GAELIC GAMES : For most of his hurling life, Pádraic Maher has only felt the escalator rising under his feet. The Tipp minor teams on which he won back-to-back All-Irelands in 2006 and 2007 were the first successful teams from the county at that level in a decade.
A generation of Tipp players had come and gone since their last senior All-Ireland but he picked one up in only his second year. Thurles Sarsfields had collected just a single county title in 35 years before he made the senior team but since he’s become a fixture, they’ve rattled off three out of the last four.
It’s the sort of career where the toast always lands buttered-side-up. Or at least it was until this summer’s All-Ireland semi-final against Kilkenny. The tarring and feathering was one thing, the stink that clung to him in the aftermath something else. As the game got away from Tipp, Maher grew more and more bitter and got loose with his hurl. He says himself that if the game had been closer, his swing on TJ Reid would and should have got him the line. But it was a strike that wasn’t seen at the time, the one on Michael Rice, that lingered against his name. Unfairly so, in his eyes.
“To be honest, I didn’t know anything really happened for a week or two after it. I didn’t watch the match back for obvious reasons. And so I didn’t really know what had happened until I watched it back. I saw a few things about myself in the papers and I was thinking: ‘well, I better look at the incident just so I know what people are talking about’. I knew myself that it was a genuine accident and that there was nothing malicious in it and when I saw it back I knew I’d done nothing wrong.”
Never is the need to melt quietly back into society greater than after a defeat of the magnitude that Tipp endured. But the combination of rattle and hum over his clubmate Lar Corbett’s performance and the damage done to Rice’s hand meant Maher couldn’t quite locate a rock to crawl under. The annual retreat to the club was more welcome this year than ever.
“Some of the stuff that was written and that people were saying was tough to take because it was a perfectly normal challenge on my account. It was a 50-50 challenge and I didn’t see anything wrong with it, but people were giving out and saying this and that about me. I just wanted to get on with hurling for Sarsfields.
“Michael’s a sound fella and I know him from being on a few All Star trips. He’s a lovely fella and I hope he’s okay and that he’ll recover alright and be back next year.
“I haven’t been in touch with him yet because, in a way, I didn’t want to be ringing him up and getting in touch just because people were talking about it. I didn’t want it to be, ‘Well, he’s only getting in touch because everybody’s going on about it.’ I’ll wait. I just want to concentrate on the club and then I’ll see after that.”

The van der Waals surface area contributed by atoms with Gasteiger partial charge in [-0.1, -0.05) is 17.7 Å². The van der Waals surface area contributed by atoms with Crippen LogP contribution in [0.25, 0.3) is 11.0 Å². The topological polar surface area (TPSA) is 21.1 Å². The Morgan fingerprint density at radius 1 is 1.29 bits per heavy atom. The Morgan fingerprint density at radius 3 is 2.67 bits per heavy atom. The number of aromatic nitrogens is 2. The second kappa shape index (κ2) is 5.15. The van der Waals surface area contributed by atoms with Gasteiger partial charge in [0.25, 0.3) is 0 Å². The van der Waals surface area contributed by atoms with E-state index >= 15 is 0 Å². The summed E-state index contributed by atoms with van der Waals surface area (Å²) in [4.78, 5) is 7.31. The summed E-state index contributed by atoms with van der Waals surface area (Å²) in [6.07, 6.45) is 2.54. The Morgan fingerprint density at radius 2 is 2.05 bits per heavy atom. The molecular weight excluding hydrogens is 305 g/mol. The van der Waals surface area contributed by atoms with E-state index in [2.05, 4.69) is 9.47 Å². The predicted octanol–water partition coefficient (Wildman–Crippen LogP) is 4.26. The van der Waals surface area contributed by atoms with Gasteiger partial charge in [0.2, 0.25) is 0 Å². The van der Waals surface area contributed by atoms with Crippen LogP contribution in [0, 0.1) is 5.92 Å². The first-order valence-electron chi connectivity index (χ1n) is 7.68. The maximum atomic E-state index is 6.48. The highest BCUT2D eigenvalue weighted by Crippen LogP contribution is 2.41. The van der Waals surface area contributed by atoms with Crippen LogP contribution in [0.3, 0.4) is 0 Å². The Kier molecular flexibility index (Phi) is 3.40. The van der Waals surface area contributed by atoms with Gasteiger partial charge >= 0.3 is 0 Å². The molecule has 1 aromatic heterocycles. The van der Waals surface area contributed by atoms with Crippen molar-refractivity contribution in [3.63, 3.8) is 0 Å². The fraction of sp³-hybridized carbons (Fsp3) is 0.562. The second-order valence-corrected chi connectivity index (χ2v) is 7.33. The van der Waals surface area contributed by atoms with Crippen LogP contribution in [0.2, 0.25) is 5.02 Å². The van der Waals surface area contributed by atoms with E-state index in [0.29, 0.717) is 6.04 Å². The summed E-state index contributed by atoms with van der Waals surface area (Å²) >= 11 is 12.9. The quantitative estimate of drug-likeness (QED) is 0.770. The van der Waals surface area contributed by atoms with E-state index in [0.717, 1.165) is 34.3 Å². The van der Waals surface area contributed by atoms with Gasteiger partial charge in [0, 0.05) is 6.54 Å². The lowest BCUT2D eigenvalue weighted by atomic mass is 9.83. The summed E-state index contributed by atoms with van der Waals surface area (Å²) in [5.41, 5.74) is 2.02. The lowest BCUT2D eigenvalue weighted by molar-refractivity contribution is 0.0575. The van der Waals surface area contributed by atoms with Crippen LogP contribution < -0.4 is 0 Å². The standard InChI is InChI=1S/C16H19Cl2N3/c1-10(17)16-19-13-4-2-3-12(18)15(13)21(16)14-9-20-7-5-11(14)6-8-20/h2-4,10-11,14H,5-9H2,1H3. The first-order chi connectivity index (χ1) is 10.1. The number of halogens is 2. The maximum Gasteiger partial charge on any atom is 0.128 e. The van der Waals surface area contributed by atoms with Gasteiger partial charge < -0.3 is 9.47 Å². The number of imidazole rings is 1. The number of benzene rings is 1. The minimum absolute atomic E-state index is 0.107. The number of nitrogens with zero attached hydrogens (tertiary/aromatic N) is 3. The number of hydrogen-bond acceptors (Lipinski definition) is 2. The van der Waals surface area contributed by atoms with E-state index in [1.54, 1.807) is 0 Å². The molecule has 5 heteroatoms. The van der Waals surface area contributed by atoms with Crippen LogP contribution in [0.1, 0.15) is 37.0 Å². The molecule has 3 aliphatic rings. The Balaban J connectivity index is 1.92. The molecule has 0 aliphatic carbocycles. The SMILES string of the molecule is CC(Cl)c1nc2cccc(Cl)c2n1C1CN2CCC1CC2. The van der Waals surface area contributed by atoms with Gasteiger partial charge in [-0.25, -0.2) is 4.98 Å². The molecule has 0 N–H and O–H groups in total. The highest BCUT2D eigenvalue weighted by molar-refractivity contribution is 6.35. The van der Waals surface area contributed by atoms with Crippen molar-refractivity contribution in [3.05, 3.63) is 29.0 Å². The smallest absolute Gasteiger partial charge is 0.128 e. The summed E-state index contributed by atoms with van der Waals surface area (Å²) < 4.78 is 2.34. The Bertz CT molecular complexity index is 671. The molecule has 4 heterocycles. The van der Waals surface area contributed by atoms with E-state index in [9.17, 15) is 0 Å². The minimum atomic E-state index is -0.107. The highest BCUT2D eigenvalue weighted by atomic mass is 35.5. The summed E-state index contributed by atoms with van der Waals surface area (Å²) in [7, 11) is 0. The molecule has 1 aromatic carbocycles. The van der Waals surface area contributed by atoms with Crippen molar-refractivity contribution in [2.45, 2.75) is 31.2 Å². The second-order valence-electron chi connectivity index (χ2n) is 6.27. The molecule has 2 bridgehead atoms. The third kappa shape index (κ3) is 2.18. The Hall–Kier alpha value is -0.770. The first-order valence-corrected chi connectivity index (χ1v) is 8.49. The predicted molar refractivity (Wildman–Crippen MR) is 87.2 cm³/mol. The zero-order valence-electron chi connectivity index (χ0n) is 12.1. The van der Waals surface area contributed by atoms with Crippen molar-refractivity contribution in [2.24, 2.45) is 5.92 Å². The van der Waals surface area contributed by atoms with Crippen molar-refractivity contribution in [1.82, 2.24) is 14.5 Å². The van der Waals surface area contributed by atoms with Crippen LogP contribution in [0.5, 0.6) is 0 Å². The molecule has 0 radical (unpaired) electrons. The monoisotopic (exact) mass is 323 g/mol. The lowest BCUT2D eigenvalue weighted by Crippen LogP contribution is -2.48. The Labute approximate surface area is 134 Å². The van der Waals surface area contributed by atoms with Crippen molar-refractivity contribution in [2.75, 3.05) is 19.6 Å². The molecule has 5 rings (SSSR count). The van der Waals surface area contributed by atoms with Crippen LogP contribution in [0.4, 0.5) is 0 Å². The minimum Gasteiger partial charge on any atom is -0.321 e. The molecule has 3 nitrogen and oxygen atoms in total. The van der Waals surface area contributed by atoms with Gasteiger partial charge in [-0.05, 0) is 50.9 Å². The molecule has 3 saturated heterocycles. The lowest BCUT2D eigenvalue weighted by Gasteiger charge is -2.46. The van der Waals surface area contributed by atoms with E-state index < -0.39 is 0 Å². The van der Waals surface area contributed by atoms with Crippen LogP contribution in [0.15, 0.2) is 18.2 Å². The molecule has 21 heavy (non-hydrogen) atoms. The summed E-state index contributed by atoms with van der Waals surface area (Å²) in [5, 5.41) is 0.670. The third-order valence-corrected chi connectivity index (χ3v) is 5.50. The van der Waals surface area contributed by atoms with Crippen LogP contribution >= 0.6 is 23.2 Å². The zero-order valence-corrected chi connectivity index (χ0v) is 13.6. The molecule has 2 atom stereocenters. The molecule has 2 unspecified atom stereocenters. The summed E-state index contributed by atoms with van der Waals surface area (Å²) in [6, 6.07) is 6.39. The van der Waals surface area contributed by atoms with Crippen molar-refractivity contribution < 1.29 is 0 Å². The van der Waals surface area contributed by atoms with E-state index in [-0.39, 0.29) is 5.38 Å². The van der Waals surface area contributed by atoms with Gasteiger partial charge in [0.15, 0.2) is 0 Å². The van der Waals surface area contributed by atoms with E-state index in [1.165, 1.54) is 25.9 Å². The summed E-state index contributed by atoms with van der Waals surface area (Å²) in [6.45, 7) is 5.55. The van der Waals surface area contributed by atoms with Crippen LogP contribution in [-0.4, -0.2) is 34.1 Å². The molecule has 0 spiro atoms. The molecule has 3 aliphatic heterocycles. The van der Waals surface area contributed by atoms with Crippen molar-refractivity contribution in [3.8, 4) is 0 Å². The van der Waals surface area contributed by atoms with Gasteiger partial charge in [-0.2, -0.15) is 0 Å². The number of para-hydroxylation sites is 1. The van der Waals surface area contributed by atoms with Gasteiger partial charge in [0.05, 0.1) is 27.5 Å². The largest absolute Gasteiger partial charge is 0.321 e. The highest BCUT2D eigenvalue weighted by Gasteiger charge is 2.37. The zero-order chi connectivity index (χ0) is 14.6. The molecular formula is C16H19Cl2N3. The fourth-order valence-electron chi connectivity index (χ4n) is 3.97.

For all their success in Tipp over the past four seasons, Thurles Sarsfields have always found the trip a furlong too stiff in Munster.
In 2009, they lost an epic first-rounder against Newtownshandrum, only just coming out on the wrong end of a 0-19 to 1-15 scoreline.
But it was the following year’s final that stung the most, going down to a hapless 0-9 to 0-8 defeat to Sunday’s opponents De La Salle on a day when they shot 17 wides.
That a club with 32 Tipperary titles has never taken a Munster crown has long gone past the point of being a curious anomaly.
People will soon start to point and stare.
“To be honest, yeah, when it came to 2009 and 2010 winning the county title was grand but we were kind of saying amongst ourselves that we have to push on a bit here and try to go all the way in Munster.
“The club went so long without a county title that winning a few in the last number of years has been kind of a monkey off our back. But we have to go to the next level with it now.
“It’s time for us to do that and to go on to win a Munster club. Going all the way back over the years the club has never won one.
“We have to try and turn that around on Sunday. For a town so steeped in the GAA history and for such an established club, not to have a Munster club title is a kind of a blot on our copybook.”
Cleaning it up on Sunday would help to turn a sour year sweet.